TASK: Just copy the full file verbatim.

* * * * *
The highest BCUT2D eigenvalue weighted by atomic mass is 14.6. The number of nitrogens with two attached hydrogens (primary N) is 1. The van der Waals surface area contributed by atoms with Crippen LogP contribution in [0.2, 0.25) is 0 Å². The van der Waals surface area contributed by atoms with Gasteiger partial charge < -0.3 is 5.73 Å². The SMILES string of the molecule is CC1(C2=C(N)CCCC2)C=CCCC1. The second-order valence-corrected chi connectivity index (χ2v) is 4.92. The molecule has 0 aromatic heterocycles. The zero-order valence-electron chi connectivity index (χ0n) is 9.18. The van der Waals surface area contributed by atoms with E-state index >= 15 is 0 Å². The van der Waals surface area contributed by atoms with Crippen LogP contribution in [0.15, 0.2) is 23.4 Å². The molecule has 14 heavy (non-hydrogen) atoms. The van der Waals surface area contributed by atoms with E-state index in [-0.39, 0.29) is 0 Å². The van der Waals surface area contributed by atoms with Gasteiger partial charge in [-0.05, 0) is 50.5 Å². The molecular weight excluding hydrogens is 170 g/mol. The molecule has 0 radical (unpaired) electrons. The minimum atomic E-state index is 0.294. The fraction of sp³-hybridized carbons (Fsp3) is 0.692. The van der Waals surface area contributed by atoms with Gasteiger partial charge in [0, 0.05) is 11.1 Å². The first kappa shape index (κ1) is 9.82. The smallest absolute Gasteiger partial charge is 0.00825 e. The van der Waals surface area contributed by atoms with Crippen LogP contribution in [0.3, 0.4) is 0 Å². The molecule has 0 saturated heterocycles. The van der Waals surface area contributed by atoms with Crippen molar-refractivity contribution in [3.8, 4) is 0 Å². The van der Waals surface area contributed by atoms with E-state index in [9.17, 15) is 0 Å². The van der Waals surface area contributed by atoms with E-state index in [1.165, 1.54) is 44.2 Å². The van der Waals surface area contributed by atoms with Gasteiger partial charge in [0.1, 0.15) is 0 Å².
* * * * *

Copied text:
The highest BCUT2D eigenvalue weighted by atomic mass is 14.6. The number of nitrogens with two attached hydrogens (primary N) is 1. The van der Waals surface area contributed by atoms with Crippen LogP contribution in [0.2, 0.25) is 0 Å². The van der Waals surface area contributed by atoms with Gasteiger partial charge < -0.3 is 5.73 Å². The SMILES string of the molecule is CC1(C2=C(N)CCCC2)C=CCCC1. The second-order valence-corrected chi connectivity index (χ2v) is 4.92. The molecule has 0 aromatic heterocycles. The zero-order valence-electron chi connectivity index (χ0n) is 9.18. The van der Waals surface area contributed by atoms with E-state index >= 15 is 0 Å². The van der Waals surface area contributed by atoms with Crippen LogP contribution in [0.15, 0.2) is 23.4 Å². The molecule has 14 heavy (non-hydrogen) atoms. The van der Waals surface area contributed by atoms with E-state index in [-0.39, 0.29) is 0 Å². The van der Waals surface area contributed by atoms with Gasteiger partial charge in [-0.05, 0) is 50.5 Å². The molecular weight excluding hydrogens is 170 g/mol. The molecule has 0 radical (unpaired) electrons. The minimum atomic E-state index is 0.294. The fraction of sp³-hybridized carbons (Fsp3) is 0.692. The van der Waals surface area contributed by atoms with Gasteiger partial charge in [0, 0.05) is 11.1 Å². The first kappa shape index (κ1) is 9.82. The smallest absolute Gasteiger partial charge is 0.00825 e. The van der Waals surface area contributed by atoms with Crippen LogP contribution in [0.3, 0.4) is 0 Å². The molecule has 0 saturated heterocycles. The van der Waals surface area contributed by atoms with Crippen molar-refractivity contribution in [3.8, 4) is 0 Å². The van der Waals surface area contributed by atoms with E-state index in [9.17, 15) is 0 Å². The van der Waals surface area contributed by atoms with E-state index in [1.165, 1.54) is 44.2 Å². The van der Waals surface area contributed by atoms with Gasteiger partial charge in [0.1, 0.15) is 0 Å².